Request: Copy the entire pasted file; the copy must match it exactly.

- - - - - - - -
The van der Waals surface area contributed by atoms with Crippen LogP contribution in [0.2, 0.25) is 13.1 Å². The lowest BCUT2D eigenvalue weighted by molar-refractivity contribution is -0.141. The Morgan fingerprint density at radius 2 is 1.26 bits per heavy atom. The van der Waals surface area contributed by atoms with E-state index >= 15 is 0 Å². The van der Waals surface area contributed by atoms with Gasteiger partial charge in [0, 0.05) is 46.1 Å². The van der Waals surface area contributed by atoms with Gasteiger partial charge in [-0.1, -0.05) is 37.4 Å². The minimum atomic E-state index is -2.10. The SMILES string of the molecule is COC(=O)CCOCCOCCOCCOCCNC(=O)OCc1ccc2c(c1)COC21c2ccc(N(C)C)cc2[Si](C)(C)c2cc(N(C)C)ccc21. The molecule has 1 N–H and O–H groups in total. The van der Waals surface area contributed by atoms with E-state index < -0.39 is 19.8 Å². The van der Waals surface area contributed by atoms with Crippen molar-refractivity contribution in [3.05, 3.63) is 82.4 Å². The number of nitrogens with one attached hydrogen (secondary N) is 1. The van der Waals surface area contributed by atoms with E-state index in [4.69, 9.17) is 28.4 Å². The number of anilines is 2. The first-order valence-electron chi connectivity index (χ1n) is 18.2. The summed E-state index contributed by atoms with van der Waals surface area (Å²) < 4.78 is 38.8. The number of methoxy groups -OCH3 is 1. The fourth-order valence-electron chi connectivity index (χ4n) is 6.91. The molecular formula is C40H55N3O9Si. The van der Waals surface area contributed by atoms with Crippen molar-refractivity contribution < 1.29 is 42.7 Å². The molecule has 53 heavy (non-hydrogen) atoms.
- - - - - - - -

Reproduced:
The van der Waals surface area contributed by atoms with Crippen LogP contribution in [0.2, 0.25) is 13.1 Å². The lowest BCUT2D eigenvalue weighted by molar-refractivity contribution is -0.141. The Morgan fingerprint density at radius 2 is 1.26 bits per heavy atom. The van der Waals surface area contributed by atoms with E-state index >= 15 is 0 Å². The van der Waals surface area contributed by atoms with Gasteiger partial charge in [0, 0.05) is 46.1 Å². The van der Waals surface area contributed by atoms with Gasteiger partial charge in [-0.1, -0.05) is 37.4 Å². The minimum atomic E-state index is -2.10. The SMILES string of the molecule is COC(=O)CCOCCOCCOCCOCCNC(=O)OCc1ccc2c(c1)COC21c2ccc(N(C)C)cc2[Si](C)(C)c2cc(N(C)C)ccc21. The molecule has 1 N–H and O–H groups in total. The van der Waals surface area contributed by atoms with E-state index < -0.39 is 19.8 Å². The van der Waals surface area contributed by atoms with Crippen molar-refractivity contribution in [3.05, 3.63) is 82.4 Å². The number of nitrogens with one attached hydrogen (secondary N) is 1. The van der Waals surface area contributed by atoms with E-state index in [4.69, 9.17) is 28.4 Å². The number of anilines is 2. The first-order valence-electron chi connectivity index (χ1n) is 18.2. The summed E-state index contributed by atoms with van der Waals surface area (Å²) < 4.78 is 38.8. The number of methoxy groups -OCH3 is 1. The fourth-order valence-electron chi connectivity index (χ4n) is 6.91. The molecular formula is C40H55N3O9Si. The van der Waals surface area contributed by atoms with Crippen molar-refractivity contribution < 1.29 is 42.7 Å². The molecule has 53 heavy (non-hydrogen) atoms.